State and local governments currently owe public workers between $1 trillion and $4 trillion in retirement benefits they have already earned. The unfunded liabilities are creating unprecedented financial pressures, and some municipalities have even gone bankrupt due in part to the cost of pensions and other retiree benefits. In an effort to address these fiscal challenges, many cities and states have approved measures to reform their pension systems; however, the reforms are frequently challenged in the courts. The Laura and John Arnold Foundation created this site to track the latest information on pension reform lawsuits filed across the U.S.
Since 2008, over 40 state and local jurisdictions have faced lawsuits alleging that pension reform is unconstitutional. Courts have expressed a wide range of views on constitutional issues, at times arriving at diametrically opposite conclusions. For example, reductions of cost-of-living adjustments have been upheld despite constitutional challenges in New Mexico, Colorado, Minnesota, New Jersey, Washington, New Hampshire, and South Dakota state courts, as well as in the First and Fourth Circuits of the United States Courts of Appeals. Similar reductions have been struck down in Arizona, Montana, Illinois and, in part, Oregon (for accrued benefits).
Other significant pension reforms aimed at reducing the cost of pension benefits, such as increasing employee contributions or converting to defined contribution plans, have been upheld in Georgia and Michigan, but remain the subject of litigation in California, Texas and Illinois.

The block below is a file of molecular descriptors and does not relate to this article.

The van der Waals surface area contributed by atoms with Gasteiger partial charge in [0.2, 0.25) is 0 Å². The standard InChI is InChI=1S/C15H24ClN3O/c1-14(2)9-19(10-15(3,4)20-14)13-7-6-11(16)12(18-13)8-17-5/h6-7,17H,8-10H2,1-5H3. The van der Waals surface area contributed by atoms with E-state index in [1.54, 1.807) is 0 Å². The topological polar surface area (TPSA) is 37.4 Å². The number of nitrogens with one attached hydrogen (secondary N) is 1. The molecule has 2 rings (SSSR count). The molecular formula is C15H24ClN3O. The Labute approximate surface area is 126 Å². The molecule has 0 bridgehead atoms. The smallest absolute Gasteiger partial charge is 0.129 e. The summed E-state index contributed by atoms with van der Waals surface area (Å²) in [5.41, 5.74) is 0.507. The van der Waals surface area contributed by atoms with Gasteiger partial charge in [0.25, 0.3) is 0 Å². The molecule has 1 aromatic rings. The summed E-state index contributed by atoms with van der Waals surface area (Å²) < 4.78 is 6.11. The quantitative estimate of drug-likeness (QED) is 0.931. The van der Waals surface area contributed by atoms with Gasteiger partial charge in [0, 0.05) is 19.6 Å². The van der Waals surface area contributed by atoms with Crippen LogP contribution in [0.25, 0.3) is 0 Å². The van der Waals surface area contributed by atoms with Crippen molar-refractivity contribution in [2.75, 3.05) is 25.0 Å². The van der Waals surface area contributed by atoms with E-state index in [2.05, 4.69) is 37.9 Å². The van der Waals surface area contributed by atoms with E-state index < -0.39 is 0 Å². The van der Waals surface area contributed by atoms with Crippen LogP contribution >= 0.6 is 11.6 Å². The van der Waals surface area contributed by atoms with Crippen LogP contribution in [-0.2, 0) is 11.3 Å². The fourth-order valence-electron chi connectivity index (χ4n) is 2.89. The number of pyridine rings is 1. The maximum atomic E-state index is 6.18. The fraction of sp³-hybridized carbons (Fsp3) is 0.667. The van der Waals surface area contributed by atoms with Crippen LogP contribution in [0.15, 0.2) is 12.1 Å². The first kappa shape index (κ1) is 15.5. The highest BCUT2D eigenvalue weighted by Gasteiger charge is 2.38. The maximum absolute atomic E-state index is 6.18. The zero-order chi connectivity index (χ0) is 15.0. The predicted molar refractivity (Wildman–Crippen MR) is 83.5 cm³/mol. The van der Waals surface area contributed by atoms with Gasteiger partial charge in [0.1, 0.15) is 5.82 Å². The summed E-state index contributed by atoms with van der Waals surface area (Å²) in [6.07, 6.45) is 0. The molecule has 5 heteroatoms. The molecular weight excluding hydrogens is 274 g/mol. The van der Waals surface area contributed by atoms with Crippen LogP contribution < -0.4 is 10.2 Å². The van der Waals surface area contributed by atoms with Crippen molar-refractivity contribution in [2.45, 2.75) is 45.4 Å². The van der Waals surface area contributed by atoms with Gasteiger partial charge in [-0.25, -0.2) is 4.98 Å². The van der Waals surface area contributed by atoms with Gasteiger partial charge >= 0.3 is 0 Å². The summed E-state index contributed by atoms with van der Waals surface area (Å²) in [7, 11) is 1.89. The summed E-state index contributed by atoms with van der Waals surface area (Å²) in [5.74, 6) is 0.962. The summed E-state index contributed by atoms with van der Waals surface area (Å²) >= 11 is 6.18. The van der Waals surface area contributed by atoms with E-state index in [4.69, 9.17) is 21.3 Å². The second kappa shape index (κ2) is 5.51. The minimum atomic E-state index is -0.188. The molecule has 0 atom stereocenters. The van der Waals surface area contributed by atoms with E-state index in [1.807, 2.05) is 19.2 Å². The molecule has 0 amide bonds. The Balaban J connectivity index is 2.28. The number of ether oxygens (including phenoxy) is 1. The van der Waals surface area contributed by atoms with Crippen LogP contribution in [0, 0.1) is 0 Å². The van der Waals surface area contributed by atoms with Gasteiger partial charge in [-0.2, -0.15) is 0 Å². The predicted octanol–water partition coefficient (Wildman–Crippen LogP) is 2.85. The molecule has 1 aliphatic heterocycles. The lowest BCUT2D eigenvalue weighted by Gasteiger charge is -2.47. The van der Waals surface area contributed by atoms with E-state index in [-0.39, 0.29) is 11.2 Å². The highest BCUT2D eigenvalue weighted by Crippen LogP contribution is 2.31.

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The economic and social costs of governments failing to pay for their pension promises are not only harmful to future generations of workers and taxpayers, but are potentially crippling to the nation. Laura and John Arnold Foundation works to remedy this untenable situation by promoting transparency and concrete structural solutions that address the pension problem in a manner that is comprehensive, sustainable, and fair to all parties. We do not seek to cut workers’ pensions and believe that all workers deserve to be part of a system that is fiscally sound, responsibly managed, and that ensures retirement benefits will be paid when due.
Disclaimer: We attempt to provide comprehensive and current information on this site. Nonetheless, this site may not be exhaustive. If you know of any information that ought to be listed on this site (including new pension reform lawsuits, new court decisions, or the parties’ briefs, etc.), please email us at firstname.lastname@example.org.